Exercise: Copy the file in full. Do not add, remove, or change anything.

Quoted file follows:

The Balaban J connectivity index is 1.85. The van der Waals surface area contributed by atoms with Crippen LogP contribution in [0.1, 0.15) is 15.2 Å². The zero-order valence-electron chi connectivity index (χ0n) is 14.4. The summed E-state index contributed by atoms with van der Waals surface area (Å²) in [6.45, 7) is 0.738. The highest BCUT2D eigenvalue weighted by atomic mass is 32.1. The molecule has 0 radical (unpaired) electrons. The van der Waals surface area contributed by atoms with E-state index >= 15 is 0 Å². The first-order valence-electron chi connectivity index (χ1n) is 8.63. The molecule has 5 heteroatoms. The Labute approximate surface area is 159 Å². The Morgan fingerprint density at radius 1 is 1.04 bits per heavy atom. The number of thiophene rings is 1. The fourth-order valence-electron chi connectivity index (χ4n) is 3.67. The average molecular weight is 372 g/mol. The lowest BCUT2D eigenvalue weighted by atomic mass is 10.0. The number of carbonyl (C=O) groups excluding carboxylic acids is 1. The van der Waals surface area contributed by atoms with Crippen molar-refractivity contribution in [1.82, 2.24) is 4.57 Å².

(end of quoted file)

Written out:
The Balaban J connectivity index is 1.85. The van der Waals surface area contributed by atoms with Crippen LogP contribution in [0.1, 0.15) is 15.2 Å². The zero-order valence-electron chi connectivity index (χ0n) is 14.4. The summed E-state index contributed by atoms with van der Waals surface area (Å²) in [6.45, 7) is 0.738. The highest BCUT2D eigenvalue weighted by atomic mass is 32.1. The molecule has 0 radical (unpaired) electrons. The van der Waals surface area contributed by atoms with E-state index >= 15 is 0 Å². The first-order valence-electron chi connectivity index (χ1n) is 8.63. The molecule has 5 heteroatoms. The Labute approximate surface area is 159 Å². The Morgan fingerprint density at radius 1 is 1.04 bits per heavy atom. The number of thiophene rings is 1. The fourth-order valence-electron chi connectivity index (χ4n) is 3.67. The average molecular weight is 372 g/mol. The lowest BCUT2D eigenvalue weighted by atomic mass is 10.0. The number of carbonyl (C=O) groups excluding carboxylic acids is 1. The van der Waals surface area contributed by atoms with Crippen molar-refractivity contribution in [1.82, 2.24) is 4.57 Å².